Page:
customers. The company was co-founded in 1992 by a Chinese-born 
    computer scientist, Songnian Zhou, who received his Ph.D. from the 
    University of California at Berkeley, and who remains Platform's chief 
    technology officer.
    Mr. Gabrenya, who lives in Northern California, is still looking for 
    work. He said that shortly after he was hired by Platform, he began 
    raising his concerns with company executives, first in person and then 
    in writing. 
    In January, he spelled out his concerns in an e-mail message to his 
    boss: "After spending a little over 90 plus days here at Platform, I 
    find myself less comfortable in this job than when I began. The 
    reason? Our China office. It's clear that we now have people in 
    Beijing doing important development work and we are not, as a company, 
    telling our U.S. government customers. That's a problem in my mind. Is 
    this illegal?"
    The e-mail message and his persistent queries led the company to 
    blackball him, Mr. Gabrenya said. His relationship with Platform 
    deteriorated, he said, after he told the company that his security 
    concerns made him uncomfortable trying to sell its products to the 
    NASA Ames Laboratory, a government research center in Silicon Valley.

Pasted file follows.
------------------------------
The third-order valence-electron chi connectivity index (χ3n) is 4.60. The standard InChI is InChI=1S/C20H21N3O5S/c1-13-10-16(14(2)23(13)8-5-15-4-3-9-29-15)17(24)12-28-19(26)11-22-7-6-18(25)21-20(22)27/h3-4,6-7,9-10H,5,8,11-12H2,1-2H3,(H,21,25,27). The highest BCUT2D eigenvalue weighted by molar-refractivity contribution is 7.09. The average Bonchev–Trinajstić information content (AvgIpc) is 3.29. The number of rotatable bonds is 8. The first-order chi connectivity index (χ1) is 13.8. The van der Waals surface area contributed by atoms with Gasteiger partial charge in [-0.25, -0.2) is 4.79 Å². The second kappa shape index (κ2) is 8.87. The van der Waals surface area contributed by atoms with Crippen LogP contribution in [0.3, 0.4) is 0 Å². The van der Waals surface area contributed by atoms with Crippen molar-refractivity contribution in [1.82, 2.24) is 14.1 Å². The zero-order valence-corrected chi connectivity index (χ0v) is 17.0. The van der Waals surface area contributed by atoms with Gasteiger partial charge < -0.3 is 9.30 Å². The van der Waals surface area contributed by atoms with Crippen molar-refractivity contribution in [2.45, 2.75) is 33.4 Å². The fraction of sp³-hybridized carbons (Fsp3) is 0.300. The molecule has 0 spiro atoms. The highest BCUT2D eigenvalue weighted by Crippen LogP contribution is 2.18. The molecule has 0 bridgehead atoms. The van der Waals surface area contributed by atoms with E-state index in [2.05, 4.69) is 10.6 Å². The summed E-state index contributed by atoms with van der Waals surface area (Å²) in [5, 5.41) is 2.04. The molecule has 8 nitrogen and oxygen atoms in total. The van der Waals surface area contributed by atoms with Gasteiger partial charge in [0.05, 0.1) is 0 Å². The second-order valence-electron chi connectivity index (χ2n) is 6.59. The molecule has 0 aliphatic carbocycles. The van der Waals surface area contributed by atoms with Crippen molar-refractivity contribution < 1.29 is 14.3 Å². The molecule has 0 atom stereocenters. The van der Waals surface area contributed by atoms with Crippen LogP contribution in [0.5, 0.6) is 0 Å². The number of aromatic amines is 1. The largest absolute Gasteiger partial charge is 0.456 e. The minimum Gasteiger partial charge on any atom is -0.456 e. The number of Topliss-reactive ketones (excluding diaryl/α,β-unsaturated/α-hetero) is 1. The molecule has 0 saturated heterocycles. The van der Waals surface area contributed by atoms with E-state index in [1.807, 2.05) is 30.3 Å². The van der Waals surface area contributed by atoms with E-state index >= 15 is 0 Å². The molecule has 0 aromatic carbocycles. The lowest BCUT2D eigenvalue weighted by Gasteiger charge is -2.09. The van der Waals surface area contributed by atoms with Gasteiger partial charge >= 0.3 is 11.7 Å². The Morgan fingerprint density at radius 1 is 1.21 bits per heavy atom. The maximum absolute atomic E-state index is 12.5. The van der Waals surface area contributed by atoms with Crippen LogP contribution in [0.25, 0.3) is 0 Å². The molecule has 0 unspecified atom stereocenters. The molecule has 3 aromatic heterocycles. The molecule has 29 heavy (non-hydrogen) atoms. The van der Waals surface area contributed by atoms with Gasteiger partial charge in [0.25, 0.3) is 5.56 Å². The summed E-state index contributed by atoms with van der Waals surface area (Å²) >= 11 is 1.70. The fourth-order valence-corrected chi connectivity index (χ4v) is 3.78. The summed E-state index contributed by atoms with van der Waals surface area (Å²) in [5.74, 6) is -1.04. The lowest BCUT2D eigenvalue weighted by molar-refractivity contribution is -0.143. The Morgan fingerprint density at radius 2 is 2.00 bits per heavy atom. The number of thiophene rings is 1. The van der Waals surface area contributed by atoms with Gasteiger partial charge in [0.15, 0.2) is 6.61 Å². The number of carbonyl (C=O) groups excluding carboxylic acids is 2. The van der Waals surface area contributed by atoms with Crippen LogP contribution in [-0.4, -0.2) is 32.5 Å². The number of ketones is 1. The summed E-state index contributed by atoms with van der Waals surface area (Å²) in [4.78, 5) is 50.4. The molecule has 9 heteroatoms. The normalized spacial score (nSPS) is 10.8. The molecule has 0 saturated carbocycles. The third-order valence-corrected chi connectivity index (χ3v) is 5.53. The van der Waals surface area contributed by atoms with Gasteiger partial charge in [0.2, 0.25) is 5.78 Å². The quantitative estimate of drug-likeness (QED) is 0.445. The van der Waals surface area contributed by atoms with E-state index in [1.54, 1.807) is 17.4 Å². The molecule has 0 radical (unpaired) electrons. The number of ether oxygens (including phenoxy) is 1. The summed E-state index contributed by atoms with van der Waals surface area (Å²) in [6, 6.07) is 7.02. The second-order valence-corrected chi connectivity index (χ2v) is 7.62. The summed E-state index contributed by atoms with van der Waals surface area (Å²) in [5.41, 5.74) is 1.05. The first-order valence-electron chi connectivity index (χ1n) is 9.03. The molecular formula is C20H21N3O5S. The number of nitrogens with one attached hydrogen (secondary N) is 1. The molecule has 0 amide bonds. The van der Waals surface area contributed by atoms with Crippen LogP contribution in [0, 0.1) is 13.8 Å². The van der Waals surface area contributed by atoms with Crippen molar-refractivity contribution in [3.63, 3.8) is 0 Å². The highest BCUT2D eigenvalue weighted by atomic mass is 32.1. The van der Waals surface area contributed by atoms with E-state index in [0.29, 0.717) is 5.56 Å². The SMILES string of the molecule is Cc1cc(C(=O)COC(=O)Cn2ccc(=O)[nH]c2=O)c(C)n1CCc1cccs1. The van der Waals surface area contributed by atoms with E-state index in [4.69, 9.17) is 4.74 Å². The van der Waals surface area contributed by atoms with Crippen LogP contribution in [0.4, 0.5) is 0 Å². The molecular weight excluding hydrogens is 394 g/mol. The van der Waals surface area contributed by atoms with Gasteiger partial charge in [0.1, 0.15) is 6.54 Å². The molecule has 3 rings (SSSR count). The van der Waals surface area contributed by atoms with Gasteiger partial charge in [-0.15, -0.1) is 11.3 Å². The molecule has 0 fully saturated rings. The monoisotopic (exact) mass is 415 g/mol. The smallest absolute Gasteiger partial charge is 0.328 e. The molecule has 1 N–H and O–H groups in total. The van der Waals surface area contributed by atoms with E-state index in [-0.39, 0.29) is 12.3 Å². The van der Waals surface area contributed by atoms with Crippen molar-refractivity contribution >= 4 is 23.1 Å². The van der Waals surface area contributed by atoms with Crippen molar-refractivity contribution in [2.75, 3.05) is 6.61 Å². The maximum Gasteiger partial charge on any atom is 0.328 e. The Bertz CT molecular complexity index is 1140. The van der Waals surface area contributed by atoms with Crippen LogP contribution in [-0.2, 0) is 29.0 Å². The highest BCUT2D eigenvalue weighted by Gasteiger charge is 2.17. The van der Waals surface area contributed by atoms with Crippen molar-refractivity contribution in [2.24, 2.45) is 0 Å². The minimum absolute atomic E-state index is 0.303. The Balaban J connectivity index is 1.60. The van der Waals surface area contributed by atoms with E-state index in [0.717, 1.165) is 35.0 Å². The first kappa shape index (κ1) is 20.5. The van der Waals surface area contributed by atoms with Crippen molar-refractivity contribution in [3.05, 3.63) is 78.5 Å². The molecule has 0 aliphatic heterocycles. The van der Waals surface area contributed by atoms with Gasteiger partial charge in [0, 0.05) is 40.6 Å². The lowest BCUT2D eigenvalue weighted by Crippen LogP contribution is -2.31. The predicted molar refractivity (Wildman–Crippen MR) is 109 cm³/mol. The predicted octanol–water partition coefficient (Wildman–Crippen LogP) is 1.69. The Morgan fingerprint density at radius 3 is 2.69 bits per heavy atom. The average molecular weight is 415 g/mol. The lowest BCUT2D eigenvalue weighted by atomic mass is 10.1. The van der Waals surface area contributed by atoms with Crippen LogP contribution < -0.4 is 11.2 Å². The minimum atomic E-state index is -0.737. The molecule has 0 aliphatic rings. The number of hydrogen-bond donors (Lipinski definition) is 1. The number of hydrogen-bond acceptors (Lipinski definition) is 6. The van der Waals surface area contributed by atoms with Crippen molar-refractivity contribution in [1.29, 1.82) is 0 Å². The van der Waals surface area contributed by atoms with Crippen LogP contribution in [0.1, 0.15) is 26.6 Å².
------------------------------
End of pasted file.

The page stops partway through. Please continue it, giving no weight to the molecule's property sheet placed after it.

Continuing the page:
Executives at Platform Software dispute Mr. Gabrenya's charges, saying 
    the company has stringent rules in place to separate its foreign 
    operations from its domestic software development process and computer 
    systems. The company says that none of its software for customers in 
    the American government is developed in China and that it has 
    carefully informed those customers about its test and maintenance 
    organization in China. 
    "What I did say to Greg at the time is that there is clear demarcation 
    with respect to development of software and no code goes to China," 
    said Ian Baird, vice president for sales and marketing operations at 
    The company also does not make customer information stored in its 
    sales support database generally available within the company, he 
    said, adding that it was unclear how it would have been possible for 
    Mr. Gabrenya to have the authorization to view the security agency 
    customer data.
    A security agency spokeswoman said last week that the agency was not 
    prepared to comment. 
    But several of the company's other United States government customers